The Responsibilities and Duties of Principal Investigators in by liwenting

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									The Responsibilities and Duties of Principal Investigators in
the Management of Radiation Safety
Background
In accordance with the general policy for Management of Health and Safety within the
University, Principal Investigators have a duty, delegated to them from the Head of School,
to provide "such supervision as is necessary" to ensure the safety of all postgraduate and
undergraduate students working with sources of ionising radiation.

Principal Investigators must ensure, as part of their role and management function, that
those working under their supervision receive sufficient information, instruction and
training to enable them to work in a safe manner and in accordance with the relevant
Local Rules. Principal Investigators themselves should have received adequate training,
and must clearly understand their management role in the School. They must provide
adequate supervision for those working under them until the individuals concerned can
demonstrate that they are capable of working independently and responsibly with sources
of ionising radiation.


Information, Instruction and Training

Introduction: The University is legally required to provide all employees and students who
are engaged in work with ionising radiation with sufficient information, instruction and
training to enable them to conduct their work in a safe and competent manner. They must
not work in an unsupervised capacity until (i) they have attended a Radiation Safety
Awareness course and (ii) the Principal Investigator and Radiation Protection Supervisor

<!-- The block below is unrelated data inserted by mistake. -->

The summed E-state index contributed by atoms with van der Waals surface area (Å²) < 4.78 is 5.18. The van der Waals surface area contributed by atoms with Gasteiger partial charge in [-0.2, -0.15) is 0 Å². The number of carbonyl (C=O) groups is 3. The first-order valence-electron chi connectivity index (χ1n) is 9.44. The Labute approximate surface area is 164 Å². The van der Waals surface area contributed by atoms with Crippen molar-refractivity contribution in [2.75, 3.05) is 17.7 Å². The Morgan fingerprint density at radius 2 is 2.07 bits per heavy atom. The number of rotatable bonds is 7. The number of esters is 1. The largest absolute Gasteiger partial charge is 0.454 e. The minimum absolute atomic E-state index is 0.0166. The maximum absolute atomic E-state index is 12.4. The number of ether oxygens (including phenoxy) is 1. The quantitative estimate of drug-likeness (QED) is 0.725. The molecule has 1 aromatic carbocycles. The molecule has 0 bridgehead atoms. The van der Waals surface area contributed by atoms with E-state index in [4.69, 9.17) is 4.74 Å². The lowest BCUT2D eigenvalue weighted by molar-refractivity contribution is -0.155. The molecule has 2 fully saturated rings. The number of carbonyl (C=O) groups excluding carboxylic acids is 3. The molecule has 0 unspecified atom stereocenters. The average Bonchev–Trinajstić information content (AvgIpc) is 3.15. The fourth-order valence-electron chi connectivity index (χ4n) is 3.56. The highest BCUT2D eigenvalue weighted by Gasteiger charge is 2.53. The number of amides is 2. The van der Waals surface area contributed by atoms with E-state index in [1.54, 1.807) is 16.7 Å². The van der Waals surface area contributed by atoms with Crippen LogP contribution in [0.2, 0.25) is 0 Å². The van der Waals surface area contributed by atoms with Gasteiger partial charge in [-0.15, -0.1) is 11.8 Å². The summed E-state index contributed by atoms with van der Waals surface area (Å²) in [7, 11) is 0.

are satisfied, and have stated that they have attained sufficient theoretical knowledge and
practical competence.

Information: The provision of Information on radiation Safety is undertaken centrally, by a
one-day course in Radiation Safety Awareness, organised by the University Radiation
Protection Adviser and staff of the Radiation Safety Unit. The course provides participants
with necessary information on the properties of radioactive materials, the underlying
legislation, methods of detection of ionising radiation, university procedures for obtaining
and disposing of radioactive materials, together with the associated hazards and how they
may be safely overcome. A half-day course in Radiation Safety Awareness, directed
specifically at new postgraduates in Life Sciences, is organised for induction week in
September of each year, and further, university-wide courses are run at intervals
throughout the year. Principal Investigators should notify the Radiation Protection
Supervisor of new students, postgraduates, academic and technical staff who need to
attend one of these courses. Please note that attendance at a Radiation Safety
Awareness Course is not, in itself, sufficient to permit unsupervised work with
radioisotopes.

Instruction and Training: Following attendance at a Radiation Safety Awareness course,
and satisfactory completion of an associated assessment exercise, intending radiation


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workers are required to undergo a period of within-laboratory Instruction and Training,
the responsibility for which rests with the Head of School.

Instruction is a principal function of the School’s Local Rules in Radiation Safety, which all
intending radiation workers must have read before commencing work.

Training involves demonstrating to radiation workers how to carry out the procedures
described in the Local Rules, and is also a School responsibility. The delivery of training is
typically undertaken by the Principal Investigator or a senior member of the Research
Group, in conjunction with the Radiation Protection Supervisor. The nature and duration of
the instruction and training required by an individual Radiation Worker will be dependent
on the amount of relevant previous experience, and the nature of the work to be
undertaken.


Registration of Radiation Workers
All university employees working with sources of ionising radiation - except
undergraduates participating in supervised classes or final year project work ** - must be
registered as Radiation Workers if they wish to work with such materials without direct
supervision.

After receiving appropriate instruction and training, individuals should register as Radiation